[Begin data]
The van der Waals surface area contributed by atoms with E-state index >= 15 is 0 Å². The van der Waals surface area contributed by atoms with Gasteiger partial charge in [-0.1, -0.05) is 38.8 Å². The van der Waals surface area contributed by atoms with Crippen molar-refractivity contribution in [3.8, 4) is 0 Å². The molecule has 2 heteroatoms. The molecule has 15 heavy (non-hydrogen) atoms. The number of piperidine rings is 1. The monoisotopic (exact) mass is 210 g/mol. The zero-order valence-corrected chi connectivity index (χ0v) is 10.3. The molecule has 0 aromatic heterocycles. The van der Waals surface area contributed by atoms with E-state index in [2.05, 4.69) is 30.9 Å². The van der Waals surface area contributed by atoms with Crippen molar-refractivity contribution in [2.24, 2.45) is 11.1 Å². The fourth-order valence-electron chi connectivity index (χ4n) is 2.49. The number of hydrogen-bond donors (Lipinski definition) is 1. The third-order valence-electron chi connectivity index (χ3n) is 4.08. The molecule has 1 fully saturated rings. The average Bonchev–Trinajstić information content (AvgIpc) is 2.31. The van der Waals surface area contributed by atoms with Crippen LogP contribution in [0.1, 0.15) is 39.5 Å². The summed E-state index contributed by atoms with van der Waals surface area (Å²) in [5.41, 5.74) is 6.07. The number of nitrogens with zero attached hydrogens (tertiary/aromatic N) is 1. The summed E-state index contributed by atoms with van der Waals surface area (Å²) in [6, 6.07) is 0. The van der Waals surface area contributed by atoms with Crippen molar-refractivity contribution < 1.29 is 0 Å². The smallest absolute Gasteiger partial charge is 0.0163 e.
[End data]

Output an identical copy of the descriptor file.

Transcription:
The van der Waals surface area contributed by atoms with E-state index >= 15 is 0 Å². The van der Waals surface area contributed by atoms with Gasteiger partial charge in [-0.1, -0.05) is 38.8 Å². The van der Waals surface area contributed by atoms with Crippen molar-refractivity contribution in [3.8, 4) is 0 Å². The molecule has 2 heteroatoms. The molecule has 15 heavy (non-hydrogen) atoms. The number of piperidine rings is 1. The monoisotopic (exact) mass is 210 g/mol. The zero-order valence-corrected chi connectivity index (χ0v) is 10.3. The molecule has 0 aromatic heterocycles. The van der Waals surface area contributed by atoms with E-state index in [2.05, 4.69) is 30.9 Å². The van der Waals surface area contributed by atoms with Crippen molar-refractivity contribution in [2.24, 2.45) is 11.1 Å². The fourth-order valence-electron chi connectivity index (χ4n) is 2.49. The number of hydrogen-bond donors (Lipinski definition) is 1. The third-order valence-electron chi connectivity index (χ3n) is 4.08. The molecule has 1 fully saturated rings. The average Bonchev–Trinajstić information content (AvgIpc) is 2.31. The van der Waals surface area contributed by atoms with Crippen LogP contribution in [0.1, 0.15) is 39.5 Å². The summed E-state index contributed by atoms with van der Waals surface area (Å²) in [5.41, 5.74) is 6.07. The number of nitrogens with zero attached hydrogens (tertiary/aromatic N) is 1. The summed E-state index contributed by atoms with van der Waals surface area (Å²) in [6, 6.07) is 0. The van der Waals surface area contributed by atoms with Crippen molar-refractivity contribution < 1.29 is 0 Å². The smallest absolute Gasteiger partial charge is 0.0163 e.